#RichLifeLawyer Show 022: Why IRA’s are Bad for Estate Planning

#RichLifeLawyer Show 022: Why IRA’s are Bad for Estate Planning

Imagine this scenario: you are 80 years old. You’ve lived a great life. You’ve saved all of your hard earned money and invested it into an IRA (individual retirement account). For the last 10 years or so you’ve been living off of that account.

But it’s ballooned up to $4 million dollars, and you know you aren’t going to get to spend it all.

No matter, though. You rest easy knowing that money is going to help your kids and their kids once you pass.

Or is it?

That’s the topic of this week’s Rich Life Lawyer Show. Why IRA’s are bad for estate planning.

To find out why they can be so wasteful and actually work against you, watch the video below.

Cheers,

Christopher Small

P.S. Do you have kids? Have you completed guardianship paperwork? Have you done it correctly? Click here to find out what happens if you don’t do anything: Are you okay with a judge choosing the guardians of your children?

P.P.S. Do you own a business? Do you have a plan so the business, and your family, can survive if something happens to you? If not, click here to learn how simple it is to protect your business and your family from tragedy: 5 Ways to Protect Your Business from Catastrophic Failure.

P.P.P.S. Do you have no kids and think you don’t need an estate plan? Single and think a will is only for married couples. You couldn’t be more wrong. Click here to learn more: 5 reasons estate planning is a must have even if you don’t have kids.

Christopher Small is a Seattle estate planning attorney who helps people get rich and live forever. He is also the owner of CMS Law Firm LLC.

Why IRA’s are Bad for Estate Planning

Hey everybody this is Christopher Small and this is episode twenty two of the Rich Life Lawyer Show. Super pumped, excited to be here with you today. I want to tell you about my weekend because I’m excited about it. I don’t care for the dates to this video or not. I played in the Bear Creek Country Club member guest golf tournament with my brother in law this weekend. Shot a seventy eight, super pumped about that. I love golf. I think it’s a kind of a metaphor for life that is a lot of other sports. And when you play good, it feels good. And I want to show you some fun, one of the funnest days of or the weekend funnest weekend’s of my year. Get to hang out with my brother in law and catch up with him. And do a lot of fun stuff. Get to compete and get to have a lot of fun. So super cool. But, that’s not why we’re here. We’re going to talk about the worst sort of investment vehicle for your estate.

And I think it’s going to blow your socks off. We’re gonna talk about it briefly and then maybe we’ll get more in the weeds with the blog post where I can talk about it. Show some graphs and stuff like that but take a guess on what it is. Guess. Life insurance, no. Stocks order antibiotics online from canada bonds, mutual funds, no. Cash, no of course not. It’s your IRA. IRA is the worst investment vehicle. Honestly it’s not great for retirement planning either. Shhhh, don’t tell anyone. Maybe we’ll talk about that some other time too. But it is, it’s not good for estate planning either. And here’s why. Once you pass away, your IRA is going to have to be distributed in one or two ways. It’s either gonna have to be distributed as a lump sum or is gonna have to be distributed in mandatory required distributions over time. And those two things are bad for a couple different reasons. The lump sum is bad because you have to pay an income tax penalty. You, as the deceased, you have to pay an early withdraw penalty of ten percent.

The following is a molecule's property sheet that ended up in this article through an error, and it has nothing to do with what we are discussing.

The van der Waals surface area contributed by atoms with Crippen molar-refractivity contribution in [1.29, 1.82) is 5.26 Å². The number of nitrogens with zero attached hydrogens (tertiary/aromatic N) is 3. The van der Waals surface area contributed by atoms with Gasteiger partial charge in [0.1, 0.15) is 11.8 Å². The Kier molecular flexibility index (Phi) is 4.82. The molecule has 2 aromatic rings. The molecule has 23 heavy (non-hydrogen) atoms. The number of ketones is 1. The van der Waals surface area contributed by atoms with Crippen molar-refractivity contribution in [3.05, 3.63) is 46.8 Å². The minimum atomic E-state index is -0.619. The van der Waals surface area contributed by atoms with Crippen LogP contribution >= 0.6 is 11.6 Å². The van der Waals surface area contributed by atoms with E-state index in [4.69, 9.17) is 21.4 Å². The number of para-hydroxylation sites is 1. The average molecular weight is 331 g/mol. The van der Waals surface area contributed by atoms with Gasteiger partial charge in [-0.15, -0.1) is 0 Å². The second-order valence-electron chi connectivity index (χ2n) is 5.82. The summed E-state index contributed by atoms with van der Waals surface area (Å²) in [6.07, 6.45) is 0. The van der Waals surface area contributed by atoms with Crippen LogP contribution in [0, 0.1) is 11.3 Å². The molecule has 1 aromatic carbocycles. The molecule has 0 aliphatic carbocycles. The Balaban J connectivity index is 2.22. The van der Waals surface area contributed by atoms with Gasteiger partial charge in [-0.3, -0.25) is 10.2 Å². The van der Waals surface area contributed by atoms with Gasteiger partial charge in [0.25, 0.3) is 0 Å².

And you’re going to have to pay potentially an estate tax. So if you’re over two million dollars in Washington State. You could think of paying the estate tax on top of that. I have a client right now who is looking at having to fork over sixty percent of his father’s IRA because of these things and that’s terrible, right. So a million bucks. All of a sudden goes down to four hundred thousand dollars. You risk giving six hundred thousand dollars away to the government, which nobody wants to do. Number two or the second option is to take distributions over time. That’s a problem because it’s going to count as income tax to you potentially. As the distributions come in, you’re going to get taxed on those regular income that can pop potentially throw you up into a new income tax bracket and there’s all kinds of bad things that happen there. The other thing is too that you are required to take the money if you don’t take it, you have to pay a penalty on not taking distribution.

So the potential pitfall there are pretty big and quite frankly this is a conversation I have with my clients but this is really a conversation you should be having with your financial planner as well because they should be able to tell you what good investment deal was on once you get to a certain point with your IRA or your 41K, your retirement fund, so that you can avoid these things in the future. You can also fund and do some of the things that will reduce your tax liability when you want to take the money out which is what we all really want to do. Alright, so that’s it. I know this was quick. I know I talked fast, rewind it once to the end if you want but before we go, one thing I want to know what you want to know. All right, I’m going to sort of ask you for questions every day. You can leave me a comment below in the video, you can e-mail me chris@cmslawfirm.com and just ask me questions. You want the answer, I’ll answer it here on show. Alright, looking forward to it. Really appreciate you listening. Really and looking for your comments and your questions and talk to you soon.